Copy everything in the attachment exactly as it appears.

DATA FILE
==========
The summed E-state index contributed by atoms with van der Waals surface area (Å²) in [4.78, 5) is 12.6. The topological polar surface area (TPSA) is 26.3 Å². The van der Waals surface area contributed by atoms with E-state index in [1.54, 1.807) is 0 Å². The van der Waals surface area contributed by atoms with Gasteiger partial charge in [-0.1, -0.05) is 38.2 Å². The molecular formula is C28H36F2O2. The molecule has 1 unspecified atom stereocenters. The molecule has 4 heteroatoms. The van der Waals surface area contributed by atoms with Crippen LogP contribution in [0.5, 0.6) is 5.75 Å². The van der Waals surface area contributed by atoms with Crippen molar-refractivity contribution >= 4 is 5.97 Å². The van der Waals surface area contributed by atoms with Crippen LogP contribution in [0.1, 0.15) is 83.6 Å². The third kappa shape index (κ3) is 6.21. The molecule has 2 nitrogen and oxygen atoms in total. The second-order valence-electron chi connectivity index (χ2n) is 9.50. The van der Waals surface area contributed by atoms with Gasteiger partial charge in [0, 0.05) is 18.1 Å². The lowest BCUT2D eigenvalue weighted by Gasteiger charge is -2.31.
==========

The summed E-state index contributed by atoms with van der Waals surface area (Å²) in [4.78, 5) is 12.6. The topological polar surface area (TPSA) is 26.3 Å². The van der Waals surface area contributed by atoms with E-state index in [1.54, 1.807) is 0 Å². The van der Waals surface area contributed by atoms with Gasteiger partial charge in [-0.1, -0.05) is 38.2 Å². The molecular formula is C28H36F2O2. The molecule has 1 unspecified atom stereocenters. The molecule has 4 heteroatoms. The van der Waals surface area contributed by atoms with Crippen LogP contribution in [0.5, 0.6) is 5.75 Å². The van der Waals surface area contributed by atoms with Crippen molar-refractivity contribution >= 4 is 5.97 Å². The van der Waals surface area contributed by atoms with Crippen LogP contribution in [0.1, 0.15) is 83.6 Å². The third kappa shape index (κ3) is 6.21. The molecule has 2 nitrogen and oxygen atoms in total. The second-order valence-electron chi connectivity index (χ2n) is 9.50. The van der Waals surface area contributed by atoms with Gasteiger partial charge in [0, 0.05) is 18.1 Å². The lowest BCUT2D eigenvalue weighted by Gasteiger charge is -2.31.